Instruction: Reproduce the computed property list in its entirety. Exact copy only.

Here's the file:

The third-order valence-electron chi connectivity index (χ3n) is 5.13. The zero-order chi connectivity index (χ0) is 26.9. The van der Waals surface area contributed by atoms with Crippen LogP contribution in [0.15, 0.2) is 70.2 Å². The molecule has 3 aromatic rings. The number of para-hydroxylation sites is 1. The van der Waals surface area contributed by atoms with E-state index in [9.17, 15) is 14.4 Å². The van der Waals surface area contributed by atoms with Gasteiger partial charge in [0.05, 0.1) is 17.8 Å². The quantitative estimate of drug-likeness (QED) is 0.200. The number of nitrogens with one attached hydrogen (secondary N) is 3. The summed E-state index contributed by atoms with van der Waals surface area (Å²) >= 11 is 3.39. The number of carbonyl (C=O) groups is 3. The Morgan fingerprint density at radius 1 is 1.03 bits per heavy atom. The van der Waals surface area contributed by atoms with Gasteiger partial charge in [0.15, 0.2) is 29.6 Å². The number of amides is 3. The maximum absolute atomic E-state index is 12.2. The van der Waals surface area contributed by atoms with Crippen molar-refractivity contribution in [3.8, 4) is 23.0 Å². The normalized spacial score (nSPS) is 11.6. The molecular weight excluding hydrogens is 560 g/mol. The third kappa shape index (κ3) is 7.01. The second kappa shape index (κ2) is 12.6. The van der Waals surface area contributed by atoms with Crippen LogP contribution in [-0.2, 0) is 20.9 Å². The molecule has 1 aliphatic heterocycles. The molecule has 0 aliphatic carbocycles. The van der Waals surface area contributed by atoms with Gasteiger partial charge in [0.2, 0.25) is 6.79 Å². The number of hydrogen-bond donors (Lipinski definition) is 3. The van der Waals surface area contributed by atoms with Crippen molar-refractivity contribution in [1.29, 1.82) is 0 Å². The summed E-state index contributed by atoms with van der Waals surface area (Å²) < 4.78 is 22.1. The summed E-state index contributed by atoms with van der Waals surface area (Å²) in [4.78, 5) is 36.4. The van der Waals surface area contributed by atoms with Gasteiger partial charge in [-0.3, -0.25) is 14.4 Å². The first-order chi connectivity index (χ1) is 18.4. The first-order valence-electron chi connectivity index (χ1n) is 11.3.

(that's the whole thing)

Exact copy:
The third-order valence-electron chi connectivity index (χ3n) is 5.13. The zero-order chi connectivity index (χ0) is 26.9. The van der Waals surface area contributed by atoms with Crippen LogP contribution in [0.15, 0.2) is 70.2 Å². The molecule has 3 aromatic rings. The number of para-hydroxylation sites is 1. The van der Waals surface area contributed by atoms with E-state index in [9.17, 15) is 14.4 Å². The van der Waals surface area contributed by atoms with Gasteiger partial charge in [0.05, 0.1) is 17.8 Å². The quantitative estimate of drug-likeness (QED) is 0.200. The number of nitrogens with one attached hydrogen (secondary N) is 3. The summed E-state index contributed by atoms with van der Waals surface area (Å²) >= 11 is 3.39. The number of carbonyl (C=O) groups is 3. The Morgan fingerprint density at radius 1 is 1.03 bits per heavy atom. The van der Waals surface area contributed by atoms with Gasteiger partial charge in [0.15, 0.2) is 29.6 Å². The number of amides is 3. The maximum absolute atomic E-state index is 12.2. The van der Waals surface area contributed by atoms with Crippen molar-refractivity contribution in [3.8, 4) is 23.0 Å². The normalized spacial score (nSPS) is 11.6. The molecular weight excluding hydrogens is 560 g/mol. The third kappa shape index (κ3) is 7.01. The second kappa shape index (κ2) is 12.6. The van der Waals surface area contributed by atoms with Crippen LogP contribution in [-0.2, 0) is 20.9 Å². The molecule has 1 aliphatic heterocycles. The molecule has 0 aliphatic carbocycles. The van der Waals surface area contributed by atoms with Gasteiger partial charge in [0.2, 0.25) is 6.79 Å². The number of hydrogen-bond donors (Lipinski definition) is 3. The van der Waals surface area contributed by atoms with Crippen molar-refractivity contribution in [1.29, 1.82) is 0 Å². The summed E-state index contributed by atoms with van der Waals surface area (Å²) < 4.78 is 22.1. The summed E-state index contributed by atoms with van der Waals surface area (Å²) in [4.78, 5) is 36.4. The van der Waals surface area contributed by atoms with Gasteiger partial charge in [-0.3, -0.25) is 14.4 Å². The first-order chi connectivity index (χ1) is 18.4. The first-order valence-electron chi connectivity index (χ1n) is 11.3.